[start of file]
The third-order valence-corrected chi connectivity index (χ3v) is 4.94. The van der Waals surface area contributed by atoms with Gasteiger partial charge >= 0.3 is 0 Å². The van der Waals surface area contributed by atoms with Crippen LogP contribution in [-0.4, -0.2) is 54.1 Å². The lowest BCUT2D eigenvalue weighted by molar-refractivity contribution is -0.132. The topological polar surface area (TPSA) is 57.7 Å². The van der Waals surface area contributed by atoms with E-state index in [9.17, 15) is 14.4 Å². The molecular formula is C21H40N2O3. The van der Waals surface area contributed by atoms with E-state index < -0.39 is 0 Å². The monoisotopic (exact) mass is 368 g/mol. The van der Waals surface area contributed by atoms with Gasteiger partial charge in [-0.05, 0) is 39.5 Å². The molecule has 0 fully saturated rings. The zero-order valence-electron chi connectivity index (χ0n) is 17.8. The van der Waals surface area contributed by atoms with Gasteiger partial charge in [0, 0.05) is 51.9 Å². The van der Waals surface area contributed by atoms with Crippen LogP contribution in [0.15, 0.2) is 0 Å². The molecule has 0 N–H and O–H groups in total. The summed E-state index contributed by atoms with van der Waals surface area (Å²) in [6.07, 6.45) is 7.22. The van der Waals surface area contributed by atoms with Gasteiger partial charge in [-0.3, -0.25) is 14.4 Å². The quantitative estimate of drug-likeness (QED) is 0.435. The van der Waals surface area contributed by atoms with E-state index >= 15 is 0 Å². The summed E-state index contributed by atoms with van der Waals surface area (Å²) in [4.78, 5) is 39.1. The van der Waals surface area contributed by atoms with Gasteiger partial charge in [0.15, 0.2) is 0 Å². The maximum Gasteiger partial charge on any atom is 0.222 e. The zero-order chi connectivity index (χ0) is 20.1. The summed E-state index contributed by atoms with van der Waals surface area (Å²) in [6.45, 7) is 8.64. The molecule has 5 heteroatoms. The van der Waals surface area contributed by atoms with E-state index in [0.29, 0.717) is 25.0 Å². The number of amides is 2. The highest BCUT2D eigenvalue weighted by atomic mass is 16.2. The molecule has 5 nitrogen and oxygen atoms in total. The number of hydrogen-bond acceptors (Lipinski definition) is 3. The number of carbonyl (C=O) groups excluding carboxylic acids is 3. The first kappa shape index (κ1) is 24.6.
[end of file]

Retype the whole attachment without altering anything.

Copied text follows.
The third-order valence-corrected chi connectivity index (χ3v) is 4.94. The van der Waals surface area contributed by atoms with Gasteiger partial charge >= 0.3 is 0 Å². The van der Waals surface area contributed by atoms with Crippen LogP contribution in [-0.4, -0.2) is 54.1 Å². The lowest BCUT2D eigenvalue weighted by molar-refractivity contribution is -0.132. The topological polar surface area (TPSA) is 57.7 Å². The van der Waals surface area contributed by atoms with E-state index in [9.17, 15) is 14.4 Å². The molecular formula is C21H40N2O3. The van der Waals surface area contributed by atoms with E-state index < -0.39 is 0 Å². The monoisotopic (exact) mass is 368 g/mol. The van der Waals surface area contributed by atoms with Gasteiger partial charge in [-0.05, 0) is 39.5 Å². The molecule has 0 fully saturated rings. The zero-order valence-electron chi connectivity index (χ0n) is 17.8. The van der Waals surface area contributed by atoms with Gasteiger partial charge in [0, 0.05) is 51.9 Å². The van der Waals surface area contributed by atoms with Crippen LogP contribution in [0.15, 0.2) is 0 Å². The molecule has 0 N–H and O–H groups in total. The summed E-state index contributed by atoms with van der Waals surface area (Å²) in [6.07, 6.45) is 7.22. The van der Waals surface area contributed by atoms with Gasteiger partial charge in [-0.3, -0.25) is 14.4 Å². The quantitative estimate of drug-likeness (QED) is 0.435. The van der Waals surface area contributed by atoms with E-state index >= 15 is 0 Å². The summed E-state index contributed by atoms with van der Waals surface area (Å²) in [4.78, 5) is 39.1. The van der Waals surface area contributed by atoms with Gasteiger partial charge in [0.15, 0.2) is 0 Å². The maximum Gasteiger partial charge on any atom is 0.222 e. The zero-order chi connectivity index (χ0) is 20.1. The summed E-state index contributed by atoms with van der Waals surface area (Å²) in [6.45, 7) is 8.64. The molecule has 5 heteroatoms. The van der Waals surface area contributed by atoms with E-state index in [0.29, 0.717) is 25.0 Å². The number of amides is 2. The highest BCUT2D eigenvalue weighted by atomic mass is 16.2. The molecule has 5 nitrogen and oxygen atoms in total. The number of hydrogen-bond acceptors (Lipinski definition) is 3. The number of carbonyl (C=O) groups excluding carboxylic acids is 3. The first kappa shape index (κ1) is 24.6.